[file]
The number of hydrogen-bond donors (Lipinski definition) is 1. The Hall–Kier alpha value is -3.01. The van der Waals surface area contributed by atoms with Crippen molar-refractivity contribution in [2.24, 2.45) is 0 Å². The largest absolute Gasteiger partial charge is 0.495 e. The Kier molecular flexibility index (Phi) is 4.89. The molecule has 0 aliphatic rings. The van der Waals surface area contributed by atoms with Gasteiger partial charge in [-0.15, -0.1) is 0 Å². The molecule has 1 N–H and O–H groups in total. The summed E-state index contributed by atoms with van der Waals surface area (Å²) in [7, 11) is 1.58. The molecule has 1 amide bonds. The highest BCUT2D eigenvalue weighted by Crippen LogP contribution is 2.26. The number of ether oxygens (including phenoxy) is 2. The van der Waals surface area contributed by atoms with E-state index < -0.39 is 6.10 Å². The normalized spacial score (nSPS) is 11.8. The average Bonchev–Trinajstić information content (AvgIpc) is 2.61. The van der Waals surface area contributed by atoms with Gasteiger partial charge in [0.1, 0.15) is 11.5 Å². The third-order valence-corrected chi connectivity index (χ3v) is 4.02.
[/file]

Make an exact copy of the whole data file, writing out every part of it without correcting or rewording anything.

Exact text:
The number of hydrogen-bond donors (Lipinski definition) is 1. The Hall–Kier alpha value is -3.01. The van der Waals surface area contributed by atoms with Crippen molar-refractivity contribution in [2.24, 2.45) is 0 Å². The largest absolute Gasteiger partial charge is 0.495 e. The Kier molecular flexibility index (Phi) is 4.89. The molecule has 0 aliphatic rings. The van der Waals surface area contributed by atoms with Gasteiger partial charge in [-0.15, -0.1) is 0 Å². The molecule has 1 N–H and O–H groups in total. The summed E-state index contributed by atoms with van der Waals surface area (Å²) in [7, 11) is 1.58. The molecule has 1 amide bonds. The highest BCUT2D eigenvalue weighted by Crippen LogP contribution is 2.26. The number of ether oxygens (including phenoxy) is 2. The van der Waals surface area contributed by atoms with E-state index < -0.39 is 6.10 Å². The normalized spacial score (nSPS) is 11.8. The average Bonchev–Trinajstić information content (AvgIpc) is 2.61. The van der Waals surface area contributed by atoms with Gasteiger partial charge in [0.1, 0.15) is 11.5 Å². The third-order valence-corrected chi connectivity index (χ3v) is 4.02.